In any new situation, whether it involves an elevator or a rocket ship, you will almost certainly be viewed in one of three ways. As a minus-one: actively harmful, someone who creates problems. Or as a zero: your impact is neutral and doesn’t tip the balance one way or the other. Or you’ll be seen as a plus-one: someone who actively adds value.

– Canadian astronaut Chris Hadfield
in An Astronaut’s Guide to Life on Earth

Canadian astronaut Chris Hadfield was NASA’s director in Sochi, Russia –long before Sochi came to the public’s attention as an Olympic venue. In his recent book, An Astronaut’s Guide to Life on Earth, Hadfield describes that he was commanding a mission from Sochi on 9/11 – a day when his attentions were immediately torn between the mission flying up in space and the rapidly-shifting world here on earth.

Hadfield shares numerous lessons learned navigating the world and beyond. Many of these lessons apply to all enterprises, including our business here at Trisura, where we constantly strive to be a plus-one for our brokers and their clients.

Trying to be a consistent plus-one is a challenging and elusive objective. Since I joined the insurance business 26 years ago, and particularly since we launched Trisura in 2006, the rate of change in this industry has been exceptional and unprecedented. Over this period we’ve seen the introduction of numerous new competitors, technologies, product offerings, and delivery methods, the commoditization of previously specialized products, ridiculously low pricing, and an astonishing rate of acquisition of both brokerages and insurers alike.

Through it all we’ve remained focused on trying to create exceptional experiences for our brokers, attempting to better understand their needs and those of their clients and then providing solutions that help them succeed. As a result, we have successfully grown Trisura into an $80 million company with three solid business segments and offices across Canada.

Despite this constant change, we have never lost sight of the fact that the core of our business is people – our brokers, their clients and our staff – indeed these three critical constituents form the Tri in Trisura. Our external environment may change, but our focus on people and relationships has never wavered, and my commitment to you is that it never will. 

Changing Environment. Same Strategic Priorities

If you start thinking that only your biggest and shiniest moments count, you’re setting yourself up to feel like a failure most of the time. Personally, I’d rather feel good most of the time, so to me, everything counts: the small moments, the medium ones, the successes that make the papers and also the ones that no one knows about but me.

Canadian astronaut Chris Hadfield in An Astronaut’s Guide to Life on Earth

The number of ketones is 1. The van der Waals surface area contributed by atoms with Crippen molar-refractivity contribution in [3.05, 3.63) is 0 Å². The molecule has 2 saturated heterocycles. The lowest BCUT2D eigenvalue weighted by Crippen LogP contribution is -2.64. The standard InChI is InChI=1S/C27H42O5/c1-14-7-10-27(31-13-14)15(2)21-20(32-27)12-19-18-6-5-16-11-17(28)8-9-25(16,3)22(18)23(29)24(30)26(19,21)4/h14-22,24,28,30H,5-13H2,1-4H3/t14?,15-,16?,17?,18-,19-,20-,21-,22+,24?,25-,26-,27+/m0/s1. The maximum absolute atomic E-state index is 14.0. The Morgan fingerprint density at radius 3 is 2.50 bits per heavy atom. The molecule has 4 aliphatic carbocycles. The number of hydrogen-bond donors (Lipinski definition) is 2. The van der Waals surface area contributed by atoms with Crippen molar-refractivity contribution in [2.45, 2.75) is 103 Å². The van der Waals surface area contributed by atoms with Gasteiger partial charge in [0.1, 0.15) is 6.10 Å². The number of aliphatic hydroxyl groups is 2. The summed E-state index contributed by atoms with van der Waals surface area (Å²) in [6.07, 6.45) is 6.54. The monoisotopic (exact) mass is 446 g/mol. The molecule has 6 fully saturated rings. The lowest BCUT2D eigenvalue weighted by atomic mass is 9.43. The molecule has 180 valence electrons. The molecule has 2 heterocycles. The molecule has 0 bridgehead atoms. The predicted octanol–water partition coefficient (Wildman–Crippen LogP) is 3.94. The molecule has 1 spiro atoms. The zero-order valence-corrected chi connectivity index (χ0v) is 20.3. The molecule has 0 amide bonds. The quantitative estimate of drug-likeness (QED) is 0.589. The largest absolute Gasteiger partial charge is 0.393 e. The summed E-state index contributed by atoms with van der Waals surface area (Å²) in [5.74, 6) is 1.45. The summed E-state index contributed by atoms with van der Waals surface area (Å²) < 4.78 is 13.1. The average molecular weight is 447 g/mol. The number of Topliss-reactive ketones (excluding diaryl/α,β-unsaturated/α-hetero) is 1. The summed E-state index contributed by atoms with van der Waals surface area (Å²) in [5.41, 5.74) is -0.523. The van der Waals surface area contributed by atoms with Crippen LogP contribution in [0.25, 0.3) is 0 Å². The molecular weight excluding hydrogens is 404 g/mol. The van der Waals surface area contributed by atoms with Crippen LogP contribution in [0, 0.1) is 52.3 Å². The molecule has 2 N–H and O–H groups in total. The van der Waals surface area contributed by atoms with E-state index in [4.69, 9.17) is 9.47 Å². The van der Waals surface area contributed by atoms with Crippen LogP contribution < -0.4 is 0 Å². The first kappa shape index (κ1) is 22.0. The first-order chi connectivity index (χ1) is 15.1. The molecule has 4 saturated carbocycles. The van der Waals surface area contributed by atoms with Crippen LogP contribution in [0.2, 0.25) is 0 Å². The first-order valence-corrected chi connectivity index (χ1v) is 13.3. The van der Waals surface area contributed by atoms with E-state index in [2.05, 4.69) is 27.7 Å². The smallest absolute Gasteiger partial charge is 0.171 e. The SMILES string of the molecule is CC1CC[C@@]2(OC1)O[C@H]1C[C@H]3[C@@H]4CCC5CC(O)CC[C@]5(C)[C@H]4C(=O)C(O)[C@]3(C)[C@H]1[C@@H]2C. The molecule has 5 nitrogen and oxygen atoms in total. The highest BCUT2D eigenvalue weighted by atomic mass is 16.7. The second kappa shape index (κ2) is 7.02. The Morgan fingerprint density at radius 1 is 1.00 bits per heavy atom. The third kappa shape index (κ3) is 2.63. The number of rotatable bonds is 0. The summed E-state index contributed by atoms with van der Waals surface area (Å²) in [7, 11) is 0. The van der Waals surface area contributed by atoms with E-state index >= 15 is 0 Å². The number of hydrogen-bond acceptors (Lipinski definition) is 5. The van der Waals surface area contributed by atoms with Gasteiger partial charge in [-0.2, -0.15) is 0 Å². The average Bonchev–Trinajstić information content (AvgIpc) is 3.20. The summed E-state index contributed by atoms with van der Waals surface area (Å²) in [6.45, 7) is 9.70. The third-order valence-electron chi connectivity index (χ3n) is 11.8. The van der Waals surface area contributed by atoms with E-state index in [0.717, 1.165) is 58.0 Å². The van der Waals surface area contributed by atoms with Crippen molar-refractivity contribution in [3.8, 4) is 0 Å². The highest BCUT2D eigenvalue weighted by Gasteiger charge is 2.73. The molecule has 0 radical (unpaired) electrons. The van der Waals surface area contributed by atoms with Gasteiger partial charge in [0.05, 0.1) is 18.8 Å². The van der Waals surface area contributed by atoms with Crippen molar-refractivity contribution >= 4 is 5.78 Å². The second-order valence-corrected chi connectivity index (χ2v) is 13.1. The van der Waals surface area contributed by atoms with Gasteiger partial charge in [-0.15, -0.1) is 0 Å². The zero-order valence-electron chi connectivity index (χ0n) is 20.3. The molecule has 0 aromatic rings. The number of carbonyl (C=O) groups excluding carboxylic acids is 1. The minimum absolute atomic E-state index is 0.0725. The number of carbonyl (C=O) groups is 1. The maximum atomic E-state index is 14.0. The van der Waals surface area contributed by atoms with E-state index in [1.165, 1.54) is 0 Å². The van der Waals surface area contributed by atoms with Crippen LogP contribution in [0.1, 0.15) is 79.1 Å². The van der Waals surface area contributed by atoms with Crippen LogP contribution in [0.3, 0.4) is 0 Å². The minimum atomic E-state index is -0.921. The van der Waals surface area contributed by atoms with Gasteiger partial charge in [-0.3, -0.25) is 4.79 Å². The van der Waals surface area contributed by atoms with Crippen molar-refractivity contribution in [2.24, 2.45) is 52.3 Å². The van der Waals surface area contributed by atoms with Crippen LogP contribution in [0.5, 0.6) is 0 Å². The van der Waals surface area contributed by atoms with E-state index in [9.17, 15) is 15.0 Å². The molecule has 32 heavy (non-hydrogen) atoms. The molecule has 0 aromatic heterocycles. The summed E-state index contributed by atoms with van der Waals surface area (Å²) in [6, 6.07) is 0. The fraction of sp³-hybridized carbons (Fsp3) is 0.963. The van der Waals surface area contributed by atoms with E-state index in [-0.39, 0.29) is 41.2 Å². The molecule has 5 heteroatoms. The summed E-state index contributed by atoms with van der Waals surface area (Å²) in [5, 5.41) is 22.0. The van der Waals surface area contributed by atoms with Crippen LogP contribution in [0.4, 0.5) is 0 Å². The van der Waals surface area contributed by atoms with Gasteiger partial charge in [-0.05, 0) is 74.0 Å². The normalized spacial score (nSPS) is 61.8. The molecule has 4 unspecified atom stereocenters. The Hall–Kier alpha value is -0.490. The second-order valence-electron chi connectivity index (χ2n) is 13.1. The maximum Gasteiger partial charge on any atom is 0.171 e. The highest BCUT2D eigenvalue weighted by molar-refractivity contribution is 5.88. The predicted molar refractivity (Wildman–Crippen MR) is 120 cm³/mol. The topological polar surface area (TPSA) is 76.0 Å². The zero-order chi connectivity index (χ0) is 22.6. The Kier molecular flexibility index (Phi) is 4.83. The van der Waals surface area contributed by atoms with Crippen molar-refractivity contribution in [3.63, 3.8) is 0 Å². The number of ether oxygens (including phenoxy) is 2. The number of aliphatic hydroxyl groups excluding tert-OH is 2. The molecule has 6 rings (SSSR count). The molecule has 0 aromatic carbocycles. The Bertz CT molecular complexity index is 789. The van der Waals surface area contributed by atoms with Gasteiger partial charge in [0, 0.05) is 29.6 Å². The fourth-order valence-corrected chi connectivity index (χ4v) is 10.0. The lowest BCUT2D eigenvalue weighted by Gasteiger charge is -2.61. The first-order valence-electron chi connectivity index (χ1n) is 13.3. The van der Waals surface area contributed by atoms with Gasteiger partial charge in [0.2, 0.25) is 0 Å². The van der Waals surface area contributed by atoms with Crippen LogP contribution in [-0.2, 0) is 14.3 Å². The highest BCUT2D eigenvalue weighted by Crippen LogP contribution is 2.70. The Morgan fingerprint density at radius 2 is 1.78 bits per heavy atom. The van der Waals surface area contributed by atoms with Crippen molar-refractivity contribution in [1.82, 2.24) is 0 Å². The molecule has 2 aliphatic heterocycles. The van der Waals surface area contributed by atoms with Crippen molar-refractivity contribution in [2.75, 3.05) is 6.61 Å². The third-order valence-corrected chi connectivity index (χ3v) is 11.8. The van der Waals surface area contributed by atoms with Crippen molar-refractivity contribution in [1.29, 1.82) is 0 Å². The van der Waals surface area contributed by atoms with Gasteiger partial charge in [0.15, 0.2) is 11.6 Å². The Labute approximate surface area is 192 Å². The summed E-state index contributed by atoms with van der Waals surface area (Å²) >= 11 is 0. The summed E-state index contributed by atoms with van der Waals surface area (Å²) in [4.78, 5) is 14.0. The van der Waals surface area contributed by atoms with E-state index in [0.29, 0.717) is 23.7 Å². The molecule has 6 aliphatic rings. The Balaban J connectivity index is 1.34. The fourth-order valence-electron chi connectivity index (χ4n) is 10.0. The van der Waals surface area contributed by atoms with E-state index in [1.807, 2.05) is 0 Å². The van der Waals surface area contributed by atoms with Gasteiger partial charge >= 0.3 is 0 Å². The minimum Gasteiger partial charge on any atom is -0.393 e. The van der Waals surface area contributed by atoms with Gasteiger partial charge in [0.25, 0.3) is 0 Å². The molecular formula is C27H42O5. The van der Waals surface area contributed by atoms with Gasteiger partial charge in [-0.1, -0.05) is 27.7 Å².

Trisura will continue to respond to our changing environment without losing sight of the values and principles that have brought us this far.

First and foremost – our broker relationships are fundamental to us as a company. Our brokers must know that they can rely on us, and we work hard to be their trusted advisors. Our people must consistently put themselves in the brokers’ shoes and ask: How can we make their lives easier? How can we help them win business? How can we help our brokers’ reduce their costs?

Our people must continue asking themselves these questions each day, in every one of their interactions, no matter how routine. The good news is Trisura staff have received high marks for providing our brokers with information and expert advice, and we must continue meeting these expectations. Recognizing that our people make Trisura successful, we will continue to invest, hire, mentor and train the best in the business.

In 2013, we asked our brokers about their Trisura experience, then we widely shared the results and committed to delivering on certain key priorities, including:

Technology & Tools: Trisura will continue investing heavily in our online program administration and portal solutions and we have put in place a dedicated Program Solutions team to help us better execute this strategy. Our new website – www.trisura.com — provides easily accessible resources to support our brokers’ sales and marketing efforts.

Quick and Decisive Decision-Making: Trisura will continue acknowledging submissions within 24 hours, expediting rush submissions and providing quick and decisive feedback.

Partnership & Collaboration: As a “select” broker market, Trisura understands there is a give and take in effective collaboration, and we work diligently to ensure that our business goals align.

As Trisura grows, we will continue focusing on our brokers with the goal of creating and delivering an exceptional experience.

A Step Above: Taking Trisura to the Next Level

It’s puzzling to me that so many self-help gurus urge people to visualize victory and stop there … Anticipating problems and figuring out how to solve them is the opposite of worrying: it’s productive. Likewise, coming up with a plan of action isn’t a waste of time if it gives you peace of mind.

Canadian astronaut Chris Hadfield in An Astronaut’s Guide to Life on Earth

We’ve come a long way in a relatively short period of time, but our journey continues, and we have reached another transition point. It’s time for Trisura to build on the solid foundations we have laid.

Trisura is moving forward with our current five year plan which we expect will culminate in $120 million in annual revenue by 2016.  But why stop there?  We are now starting to think about the year 2020 and what our company will look like by then.  What can we become?  A $200 million business?  $300 million?  With your continued support, and the exceptional team we have built, I believe anything is possible.

We feel we are already well underway – and as another step in that right direction, today we are launching our refreshed brand identity and a dynamic new website.

Trisura has been built on three core competencies – Surety, Corporate Risk, and Risk Solutions (Warranty) – and we believe we have plenty of runway ahead of us to be able to continue to grow all three of these businesses.  But we are also excited about reaching our potential, which might involve strategic initiatives like adding a fourth area of business, or a fifth, acquiring other businesses or people, and possibly even considering further geographic expansion.

It’s one of the exciting things about Trisura – we aren’t interested in resting on our laurels or stopping.  We feel we have only just begun our journey.